The recommended dose of apixaban/Eliquis for the reduction of stroke risks in nonvalvular atrial fibrillation is 5 mg taken orally twice daily (Eliquis Prescribing Information 4/2021).
The dose shall be reduced to 2.5 mg taken orally twice daily, if two of the three following conditions exist:
  • age 80 years and older
  • body weight less than 60 kg
  • serum creatinine 1.5 mg/dL and more. 

Therefore the prescription for a patient with age 72 years, 80 kg body weight and serum creatinine 2.4 mg/dL is  5 mg taken orally twice daily.

What however is the case if this patient presents with an acute bronchitis which shall be treated with clarithromycin? The prescriber information for apixaban/Eliquis tells that no dose adjustment of apixaban is needed although clarithromycin is classified as a combined P-gp and strong CYP3A4 inhibitor which usually should be avoided to be coadministered. Is under these circumstances a prescription without dose adjustment justified? It looks like this. 

But what about the impact of the renal failure? Can that be neglected although 27% of administered apixaban is cleared through the kidneys?   

The prescriber information mentions furthermore that the enyzmes CYP1A2, 2C8, 2C9 and 2C19 make minor contributions to the metabolism of apixaban. What would be then the conclusion if the patient also is on the antidepressant fluvoxamine, which blocks CYP1A2, 2C9, 2C19, and CYP3A4 , partially in a strong way? Or if the patient is a CYP2C19 PM?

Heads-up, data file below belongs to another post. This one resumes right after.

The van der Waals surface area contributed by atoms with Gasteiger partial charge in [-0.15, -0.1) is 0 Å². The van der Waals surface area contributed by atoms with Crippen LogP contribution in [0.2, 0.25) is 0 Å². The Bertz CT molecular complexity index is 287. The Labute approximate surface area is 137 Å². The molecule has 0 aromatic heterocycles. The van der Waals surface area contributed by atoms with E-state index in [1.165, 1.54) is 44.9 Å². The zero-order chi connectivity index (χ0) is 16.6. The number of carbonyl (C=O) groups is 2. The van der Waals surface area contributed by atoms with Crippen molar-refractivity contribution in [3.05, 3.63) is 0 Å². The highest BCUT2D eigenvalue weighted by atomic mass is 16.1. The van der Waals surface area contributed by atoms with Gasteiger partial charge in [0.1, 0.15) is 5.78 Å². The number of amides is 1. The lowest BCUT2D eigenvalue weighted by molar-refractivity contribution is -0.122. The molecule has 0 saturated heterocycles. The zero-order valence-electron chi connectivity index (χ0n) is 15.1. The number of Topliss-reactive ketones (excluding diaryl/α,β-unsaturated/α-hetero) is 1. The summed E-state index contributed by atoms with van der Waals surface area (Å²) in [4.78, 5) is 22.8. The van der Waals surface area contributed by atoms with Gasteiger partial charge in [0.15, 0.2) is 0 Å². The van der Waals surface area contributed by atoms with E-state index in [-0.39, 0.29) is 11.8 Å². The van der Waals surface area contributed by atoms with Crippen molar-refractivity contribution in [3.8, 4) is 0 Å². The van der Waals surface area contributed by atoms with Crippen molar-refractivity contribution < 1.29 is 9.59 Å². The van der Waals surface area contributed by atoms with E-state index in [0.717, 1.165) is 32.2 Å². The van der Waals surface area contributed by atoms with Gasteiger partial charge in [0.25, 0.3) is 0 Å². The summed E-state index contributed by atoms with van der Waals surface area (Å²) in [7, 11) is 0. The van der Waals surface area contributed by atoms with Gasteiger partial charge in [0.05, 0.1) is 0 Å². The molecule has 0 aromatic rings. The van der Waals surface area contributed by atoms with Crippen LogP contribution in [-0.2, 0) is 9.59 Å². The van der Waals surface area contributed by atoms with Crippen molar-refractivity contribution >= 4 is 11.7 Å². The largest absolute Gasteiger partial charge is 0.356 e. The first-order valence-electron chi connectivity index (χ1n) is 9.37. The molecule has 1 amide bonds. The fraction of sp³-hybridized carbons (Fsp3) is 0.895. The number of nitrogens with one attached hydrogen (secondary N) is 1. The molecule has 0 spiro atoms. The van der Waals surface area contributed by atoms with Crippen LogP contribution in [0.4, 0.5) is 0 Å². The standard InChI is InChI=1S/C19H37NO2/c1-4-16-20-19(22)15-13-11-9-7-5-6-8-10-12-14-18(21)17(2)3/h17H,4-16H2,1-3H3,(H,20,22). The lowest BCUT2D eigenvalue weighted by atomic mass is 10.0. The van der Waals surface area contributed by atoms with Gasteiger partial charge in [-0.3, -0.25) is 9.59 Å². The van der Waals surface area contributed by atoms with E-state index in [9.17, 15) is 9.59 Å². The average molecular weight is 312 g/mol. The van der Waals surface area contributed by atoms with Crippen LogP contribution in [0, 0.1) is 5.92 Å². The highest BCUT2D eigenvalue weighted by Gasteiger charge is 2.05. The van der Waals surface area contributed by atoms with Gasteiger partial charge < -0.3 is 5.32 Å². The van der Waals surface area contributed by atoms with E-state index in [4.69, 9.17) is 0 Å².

Many questions where the prescriber information gives hints but does not help to resolve the puzzle in a time saving manner to make a rational decision. Checking the situation with SCHOLZ Databank and its MDDI functions brings help and more clarity. It demonstrates that multiple mechanisms which impede metabolism and elimination of apixapan each with only a minor impact may add up to a substantial adverse effect. Elevated exposures to apixaban of about the 2-fold and more which should be avoided due to the increased risk of severe bleeding may be real-time assessed and become with one mouse click visible and transparent. The following table summarizes a listing of such MDDI assessments. 

In particular, diverse alternate treatment scenarios with different or less risks may be retrieved within seconds, and if such alternatives generate new risks such as a prolonged QT interval, SCHOLZ DataBank provides you the appropriate alert, too. Look for example the scenario when combining apixaban with sertralin and azithromycin. And what concerns the introductory question if the apixaban patient with CKD 3b and a GFR of 42ml/min can be treated additionally with clarithromycin the answer is also clear: as the AUC of 190% is close to the treshold of the 2-fold it is recommendable to select a different antibiotic, for example  amoxicillin.    

Please contact us if you have any question or want to know how to get access to SCHOLZ DataBank and the MDDI technology when prescribing drugs for your patients!

Blog updated 05/05/2021